All-the-time access to information has been helping reshape the shopping landscape, allowing mobile consumers to research before and even during their store visits. Some of those in-store shoppers use the brick and mortar facility for the touch-and-feel product experience and then buy online, AKA showrooming.
The numbers highlighting the growth of mobile commerce just keep coming in. First we saw Forrester's projections of total transactions from mobile devices reaching $293 billion by 2018, as I wrote about here yesterday.
The migration of online buying to mobile is not only growing but also headed to a dominant position. Based on a new forecast, the act of buying something online via mobile will be the majority (54%) way the action occurs within four years.
Not all customers expect smooth sailing throughout the mobile shopping process. Consumers shopping for Mother's Day gifts were just about as likely to buy via mobile and online as in a store.
Most mobile shoppers are spending more time in stores but not as many are going back. The percentage of shoppers who go into a store and leave relatively quickly is also on the rise, according to a new mobile tracking study.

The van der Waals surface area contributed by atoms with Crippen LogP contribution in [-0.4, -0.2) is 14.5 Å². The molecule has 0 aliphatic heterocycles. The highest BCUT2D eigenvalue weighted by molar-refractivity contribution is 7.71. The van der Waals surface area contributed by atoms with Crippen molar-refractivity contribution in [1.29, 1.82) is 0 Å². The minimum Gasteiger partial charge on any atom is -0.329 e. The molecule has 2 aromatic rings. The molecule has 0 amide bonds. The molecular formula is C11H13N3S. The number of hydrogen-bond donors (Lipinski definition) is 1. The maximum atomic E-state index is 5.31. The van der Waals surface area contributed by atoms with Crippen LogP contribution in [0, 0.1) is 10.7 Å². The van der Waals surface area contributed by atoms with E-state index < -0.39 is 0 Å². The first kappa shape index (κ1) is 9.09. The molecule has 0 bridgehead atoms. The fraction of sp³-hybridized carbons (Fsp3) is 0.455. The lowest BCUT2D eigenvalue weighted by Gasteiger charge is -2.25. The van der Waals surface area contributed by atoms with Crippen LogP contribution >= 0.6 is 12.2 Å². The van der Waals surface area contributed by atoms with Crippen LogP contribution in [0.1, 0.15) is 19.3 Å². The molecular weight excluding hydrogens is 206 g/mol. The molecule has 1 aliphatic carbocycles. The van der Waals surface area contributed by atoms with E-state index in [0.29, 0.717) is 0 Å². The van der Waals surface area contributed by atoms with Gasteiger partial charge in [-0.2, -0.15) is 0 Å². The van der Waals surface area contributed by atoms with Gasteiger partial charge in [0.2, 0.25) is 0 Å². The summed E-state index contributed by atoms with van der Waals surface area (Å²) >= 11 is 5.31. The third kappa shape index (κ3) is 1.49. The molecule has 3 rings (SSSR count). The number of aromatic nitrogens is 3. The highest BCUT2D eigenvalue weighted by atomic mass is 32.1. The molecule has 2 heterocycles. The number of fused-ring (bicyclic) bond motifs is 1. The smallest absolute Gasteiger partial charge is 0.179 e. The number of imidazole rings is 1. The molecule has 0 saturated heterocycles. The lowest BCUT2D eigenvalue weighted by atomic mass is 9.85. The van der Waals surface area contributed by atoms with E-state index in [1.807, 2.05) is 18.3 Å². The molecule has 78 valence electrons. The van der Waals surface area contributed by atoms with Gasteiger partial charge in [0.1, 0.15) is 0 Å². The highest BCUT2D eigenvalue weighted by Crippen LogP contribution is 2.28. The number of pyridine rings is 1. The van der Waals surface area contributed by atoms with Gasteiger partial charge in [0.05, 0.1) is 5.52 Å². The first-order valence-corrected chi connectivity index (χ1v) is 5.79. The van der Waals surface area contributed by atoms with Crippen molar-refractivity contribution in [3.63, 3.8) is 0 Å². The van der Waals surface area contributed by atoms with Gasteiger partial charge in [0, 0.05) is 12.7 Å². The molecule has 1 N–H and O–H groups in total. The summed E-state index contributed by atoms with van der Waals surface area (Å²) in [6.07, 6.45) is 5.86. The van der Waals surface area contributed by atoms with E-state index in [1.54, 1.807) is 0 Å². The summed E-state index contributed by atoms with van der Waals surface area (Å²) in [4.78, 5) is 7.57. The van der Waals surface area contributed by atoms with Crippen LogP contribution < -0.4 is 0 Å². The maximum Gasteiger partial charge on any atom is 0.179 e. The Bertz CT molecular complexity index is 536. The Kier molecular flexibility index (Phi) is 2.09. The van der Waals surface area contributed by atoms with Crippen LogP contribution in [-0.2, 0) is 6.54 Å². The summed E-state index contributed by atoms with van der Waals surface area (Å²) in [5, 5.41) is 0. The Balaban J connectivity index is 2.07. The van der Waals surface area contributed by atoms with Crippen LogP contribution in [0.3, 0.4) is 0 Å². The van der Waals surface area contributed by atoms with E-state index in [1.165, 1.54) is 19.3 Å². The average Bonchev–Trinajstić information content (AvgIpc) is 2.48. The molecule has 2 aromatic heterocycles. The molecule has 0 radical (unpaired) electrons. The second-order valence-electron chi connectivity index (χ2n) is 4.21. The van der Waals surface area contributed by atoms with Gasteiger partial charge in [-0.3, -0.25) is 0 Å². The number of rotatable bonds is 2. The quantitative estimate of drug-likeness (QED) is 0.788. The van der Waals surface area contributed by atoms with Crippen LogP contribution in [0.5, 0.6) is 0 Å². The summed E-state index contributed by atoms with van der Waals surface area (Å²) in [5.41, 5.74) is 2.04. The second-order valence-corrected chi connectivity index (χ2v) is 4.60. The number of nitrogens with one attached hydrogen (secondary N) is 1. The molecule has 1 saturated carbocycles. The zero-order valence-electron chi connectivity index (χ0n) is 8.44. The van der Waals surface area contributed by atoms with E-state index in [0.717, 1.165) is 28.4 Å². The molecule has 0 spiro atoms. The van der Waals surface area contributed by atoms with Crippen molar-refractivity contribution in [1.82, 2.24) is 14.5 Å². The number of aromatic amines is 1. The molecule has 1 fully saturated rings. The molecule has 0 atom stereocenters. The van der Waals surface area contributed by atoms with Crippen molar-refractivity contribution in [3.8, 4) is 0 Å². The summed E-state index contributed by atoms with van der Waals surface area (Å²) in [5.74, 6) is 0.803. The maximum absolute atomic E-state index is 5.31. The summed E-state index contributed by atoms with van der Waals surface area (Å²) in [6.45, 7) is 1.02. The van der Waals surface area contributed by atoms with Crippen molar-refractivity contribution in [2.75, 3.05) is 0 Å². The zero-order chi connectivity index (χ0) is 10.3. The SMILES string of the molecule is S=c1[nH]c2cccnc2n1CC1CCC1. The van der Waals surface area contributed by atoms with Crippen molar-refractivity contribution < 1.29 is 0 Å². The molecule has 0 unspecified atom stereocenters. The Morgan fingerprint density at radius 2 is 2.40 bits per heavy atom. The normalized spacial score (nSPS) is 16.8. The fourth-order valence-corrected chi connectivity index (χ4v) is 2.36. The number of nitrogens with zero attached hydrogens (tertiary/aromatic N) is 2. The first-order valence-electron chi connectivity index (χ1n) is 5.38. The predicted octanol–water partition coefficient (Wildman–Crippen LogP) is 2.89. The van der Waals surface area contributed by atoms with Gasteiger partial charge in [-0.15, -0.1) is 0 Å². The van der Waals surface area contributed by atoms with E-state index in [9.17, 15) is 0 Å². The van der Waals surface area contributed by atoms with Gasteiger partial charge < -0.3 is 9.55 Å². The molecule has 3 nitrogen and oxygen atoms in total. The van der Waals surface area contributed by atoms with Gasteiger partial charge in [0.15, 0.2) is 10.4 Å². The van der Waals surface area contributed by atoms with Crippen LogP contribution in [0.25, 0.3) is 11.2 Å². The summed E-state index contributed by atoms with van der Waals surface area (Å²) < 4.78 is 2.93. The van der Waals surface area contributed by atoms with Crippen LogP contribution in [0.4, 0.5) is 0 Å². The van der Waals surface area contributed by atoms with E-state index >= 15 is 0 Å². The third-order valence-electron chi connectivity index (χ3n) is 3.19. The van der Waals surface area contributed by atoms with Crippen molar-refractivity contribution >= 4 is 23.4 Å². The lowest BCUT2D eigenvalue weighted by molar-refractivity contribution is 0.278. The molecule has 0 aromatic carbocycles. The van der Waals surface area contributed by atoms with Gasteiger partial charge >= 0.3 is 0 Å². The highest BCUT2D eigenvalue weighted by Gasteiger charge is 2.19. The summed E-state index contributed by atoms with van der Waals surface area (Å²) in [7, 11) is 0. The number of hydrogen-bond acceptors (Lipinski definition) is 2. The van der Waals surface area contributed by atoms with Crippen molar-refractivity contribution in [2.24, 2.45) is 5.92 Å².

Mobile payments may be going to pot. No. Literally. Perhaps it was high time that medical and recreational marijuana buying be enabled by smartphones.
One of the most opportune places for mobile commerce is in certain aspects of travel. When the airlines first got into mobile, they generally mimicked what they were doing online, with the exception of any serious commerce capabilities. That was then.
The annual growth of mobile commerce continues as shopping activities migrate from desktops to mobile devices. A new mobile commerce index shows increased smartphone shopping activity from a year ago.
Digital coupons are moving to mobile in a big way. This year, more than 70% of U.S. adult digital coupon users will redeem a coupon or code on a mobile device for online or offline shopping, based on a new study.
Mobile is having a split effect on in-store shopping, causing some people to shop there more and some less. However, for most (59%) consumers, mobile has yet to change the amount of shopping they do in a brick and mortar store, according to new Gallup research.